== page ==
TABOR synonymous with partisan divide
The Colorado Supreme Court has made it clear that legislative oversights that harm government entities with unintended budget cuts can be remedied without a vote of taxpayers.
But in a regrettable show of partisanship, Republicans in the Colorado General Assembly rejected a simple fix to a legislative mistake that is costing special districts across the state millions. Instead, they fell back on a narrow interpretation of the Taxpayer’s Bill of Rights to thwart voter intent.
Rep. Dan Thurlow, R-Grand Junction, is the only Republican who put common sense ahead of political game-playing during the recent special session convened to repair an unintended error arising from the passage of Senate Bill 267 last session.
He was the sole GOP lawmaker in the entire 100-member Colorado General Assembly looking to preserve a taxing scheme voters have already said they wanted.
As the Sentinel’s Charles Ashby explained in Wednesday’s edition, when the Legislature passed SB267, no one noticed that doing away with a 2.9 percent state sales tax on retail pot and replacing with an increased excise tax would affect the special districts, which are primarily transit authorities. As a result of the oversight, they’re losing millions in voter-approved revenue for bus service, rail and transportation for the disabled.
But instead of entertaining a legislative fix, Republican lawmakers argued that reviving the tax violated the spirit of TABOR, which requires voter approval of new taxes.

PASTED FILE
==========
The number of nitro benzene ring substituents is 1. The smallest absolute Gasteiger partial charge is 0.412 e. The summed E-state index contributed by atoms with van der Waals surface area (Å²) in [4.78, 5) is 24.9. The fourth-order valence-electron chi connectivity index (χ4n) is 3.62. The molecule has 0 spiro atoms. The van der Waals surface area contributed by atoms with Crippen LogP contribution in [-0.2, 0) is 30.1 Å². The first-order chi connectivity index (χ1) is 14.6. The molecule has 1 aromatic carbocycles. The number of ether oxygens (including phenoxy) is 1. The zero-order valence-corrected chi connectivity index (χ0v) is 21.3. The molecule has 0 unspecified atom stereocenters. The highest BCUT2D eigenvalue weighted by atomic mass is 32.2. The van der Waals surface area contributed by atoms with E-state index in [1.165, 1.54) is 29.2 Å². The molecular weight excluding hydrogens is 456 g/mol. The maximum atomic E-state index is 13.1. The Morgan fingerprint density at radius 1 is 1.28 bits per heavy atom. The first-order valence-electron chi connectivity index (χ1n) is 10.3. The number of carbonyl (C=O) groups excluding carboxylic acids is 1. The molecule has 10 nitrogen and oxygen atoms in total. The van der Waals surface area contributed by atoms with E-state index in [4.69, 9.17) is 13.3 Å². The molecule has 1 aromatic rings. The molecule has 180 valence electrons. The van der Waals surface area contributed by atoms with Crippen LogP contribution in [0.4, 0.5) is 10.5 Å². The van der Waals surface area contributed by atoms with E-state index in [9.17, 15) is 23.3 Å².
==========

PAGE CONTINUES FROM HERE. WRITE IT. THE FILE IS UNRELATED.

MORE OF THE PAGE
Once the tax was repealed in SB267, party leaders argued, voters in those special districts should be required to go back to the polls to restore it.
Democrats argued that TABOR never intended to produce adverse outcomes and that courts have repeatedly agreed with that assessment. Regardless, the GOP, with the exception of Thurlow, stuck to its guns that the result of the error was a tax policy change and that they wouldn’t violate constitutional TABOR provisions to fix it.
One could argue that Gov. John Hickenlooper should have read the tea leaves and saved the taxpayers the cost of convening the special session. The governor apparently lacks the cynicism to anticipate these kinds of shenanigans.
Both parties engage in political games. When they take place at the expense of common sense, it’s always the taxpayers who lose. In this case, it’s the citizens within the special districts who were willing to tax themselves at a certain level to fund certain services.
That’s why we’re appreciative when a real pro-business Republican like Thurlow tries to do right by the people affected by the issue at stake instead of looking to score political points.